Advances in remote sensing allow a synoptic estimation of intertidal microphytobenthic biomass over large spatial scales (for example, Combe and others 2005; Van der Wal and others 2008), but to date very few studies have taken a multi-temporal basin-wide or inter-ecosystem approach. In contrast, in the marine (Behrenfeld and others 2006) and terrestrial (Pettorelli and others 2005) realm, satellite remote sensing is widely used to assess changes in the biomass of photo-autotrophs over vast areas. A common measure for photo-autotrophs is the Normalized Differential Vegetation Index, NDVI, computed from reflectance in the red (RR) and near-infrared (RNIR) part of the electromagnetic spectrum, that is: NDVI = (RNIR − RR)/(RNIR + RR). Photo-autotrophs absorb most of the incoming light, notably in the red. Thus, NDVI gives higher values with increasing biomass, cover or health (Tucker 1979). In the absence of macrophytes, NDVI is a good proxy for chlorophyll-a (Chl-a) and microphytobenthic biomass in intertidal sediments (Kromkamp and others 2006; Van der Wal and others 2008). Retrieval of NDVI from moderate resolution satellite sensors, such as Aqua MODIS (Huete and others 2002), enables microphytobenthic biomass to be monitored simultaneously in multiple ecosystems. Such information can also facilitate the incorporation of benthic algae into models of carbon and nitrogen cycling in coastal and estuarine areas.

This article addresses the spatiotemporal variation of intertidal benthic algae, derived from a 6-year daily time-series of Aqua MODIS 250-m imagery. The study is aimed at (1) determining the extent of synchrony in microphytobenthic biomass across ecosystems and the coupling of temporal variation in microphytobenthos and exogenous factors (meteorology and water quality) and (2) determining the extent of spatial structuring of microphytobenthos by emersion duration and sediment type, both within and across temperate estuarine and coastal ecosystems.

Methods

Study Sites

Seven estuarine and coastal water bodies in the Netherlands and United Kingdom were selected (Figure 1; Table 1), all with extensive intertidal areas and all experiencing a semi-diurnal tidal regime. The Dutch sites include the Westerschelde (site WES) and the Ems-Dollard (EMS), two eutrophic, turbid, macrotidal estuaries, and the Oosterschelde (OOS), an estuary that is relatively clear and saline due to construction of dams in the upper estuary and a storm surge barrier at the mouth, as well as the western Wadden Sea (site WAD), a eutrophic turbid mesotidal basin bordered by a series of barrier islands. The three exposed and turbid sites in east England (Devlin and others 2008) include the macrotidal open coast mudflats and sandflats of the Thames estuary (THA), the Wash (WAS), a macrotidal embayment, and Spurn Bight at the mouth of the macrotidal Humber estuary (HUM). The seven sites are not nutrient-limited for microphytobenthos (Nienhuis 1992; Aldridge and Trimmer 2009).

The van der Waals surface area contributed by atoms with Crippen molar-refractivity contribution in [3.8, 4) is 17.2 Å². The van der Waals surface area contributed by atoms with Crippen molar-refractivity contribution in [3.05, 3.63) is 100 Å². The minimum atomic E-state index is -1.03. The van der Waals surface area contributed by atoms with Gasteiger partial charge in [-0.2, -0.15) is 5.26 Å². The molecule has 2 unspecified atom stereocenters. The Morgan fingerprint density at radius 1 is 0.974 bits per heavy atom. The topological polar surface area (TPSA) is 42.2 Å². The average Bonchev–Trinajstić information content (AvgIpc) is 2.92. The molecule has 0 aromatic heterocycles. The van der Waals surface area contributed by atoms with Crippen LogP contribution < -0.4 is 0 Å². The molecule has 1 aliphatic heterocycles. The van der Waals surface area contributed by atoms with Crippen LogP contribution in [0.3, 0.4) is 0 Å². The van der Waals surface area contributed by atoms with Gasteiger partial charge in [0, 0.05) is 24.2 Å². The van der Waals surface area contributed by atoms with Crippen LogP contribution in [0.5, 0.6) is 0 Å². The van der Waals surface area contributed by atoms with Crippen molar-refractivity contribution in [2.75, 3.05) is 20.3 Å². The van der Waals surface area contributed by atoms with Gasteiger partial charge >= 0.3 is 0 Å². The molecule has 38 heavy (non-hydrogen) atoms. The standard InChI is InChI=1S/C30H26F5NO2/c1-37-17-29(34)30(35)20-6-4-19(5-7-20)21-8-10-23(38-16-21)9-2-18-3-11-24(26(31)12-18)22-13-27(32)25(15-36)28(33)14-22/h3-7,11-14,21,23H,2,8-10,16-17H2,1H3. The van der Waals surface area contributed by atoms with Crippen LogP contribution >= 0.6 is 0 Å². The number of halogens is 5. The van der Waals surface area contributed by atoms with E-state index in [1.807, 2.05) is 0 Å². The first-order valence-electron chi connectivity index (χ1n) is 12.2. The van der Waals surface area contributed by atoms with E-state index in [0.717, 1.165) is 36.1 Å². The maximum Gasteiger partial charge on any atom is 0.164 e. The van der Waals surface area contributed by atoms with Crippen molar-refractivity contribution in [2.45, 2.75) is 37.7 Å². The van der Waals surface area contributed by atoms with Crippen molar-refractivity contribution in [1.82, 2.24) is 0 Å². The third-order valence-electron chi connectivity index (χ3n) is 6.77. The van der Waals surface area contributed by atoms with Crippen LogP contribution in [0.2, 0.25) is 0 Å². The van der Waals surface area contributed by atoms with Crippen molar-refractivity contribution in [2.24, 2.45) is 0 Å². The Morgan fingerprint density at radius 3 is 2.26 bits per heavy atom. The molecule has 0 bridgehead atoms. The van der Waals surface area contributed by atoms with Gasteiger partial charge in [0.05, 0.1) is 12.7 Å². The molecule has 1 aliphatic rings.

Figure 1

Study sites: The Westerschelde (WES), Oosterschelde (OOS), Wadden Sea (WAD), and Ems-Dollard (EMS) in the Netherlands, and the Thames (THA), Wash (WAS), and Humber (HUM) in the United Kingdom. Light gray areas indicate intertidal areas above Mean Low Water Spring (MLWS). Coordinate system is in UTM 31/WGS84 (m).

Table 1

Site Characteristics

Site

WES

OOS

WAD

EMS

THA

WAS

HUM

Longitude (°E)

3°50′

4°00′

5°40′

7°00′

1°00′

0°15′

0°05′

Latitude (°N)

51°20′

51°35′

53°20′

53°25′

51°35′

52°55′

53°35′

Intertidal area (km2)

70

50

990

180

120

170

30

Spring tidal range (m)

4.4

3.1

2.0

2.6

3.9

4.9

4.2

Mud (%), intertidal only

13

5

17

40

Kd (m−1)

3.15

0.90

2.27

4.17

Secchi depth (m)

0.44

1.60

0.69

0.56

Salinity

23.4

31.2

27.7

21.9

DIN (mg/l)

1.562

0.379

0.383

1.366

P (mg/l)

0.092

0.035

0.029

0.071

Si (mg/l)

1.114

0.374

0.665

1.768

See “Materials and methods” for sources. Water quality variables are averaged over September 2002–2008.

The sediments are dominated by benthic microalgae, in particular diatoms (Admiraal and Peletier 1980; Heip and others 1995). Benthic macroalgae (for example, Enteromorpha sp. and Ulva sp.) occur in all sites, mainly attached to suitable substrate such as empty shells or shellfish beds. Nienhuis (1992) presented a carbon budget of primary producers and estimated that benthic macroalgae contribute less than 10% of the benthic algae in site OOS, less than 5% in site WAD and even less in sites WES and EMS. Macroalgal cover in the British sites is comparably low (for example, Aldridge and Trimmer 2009).

Time-Series of NDVI from MODIS 250 Satellite Images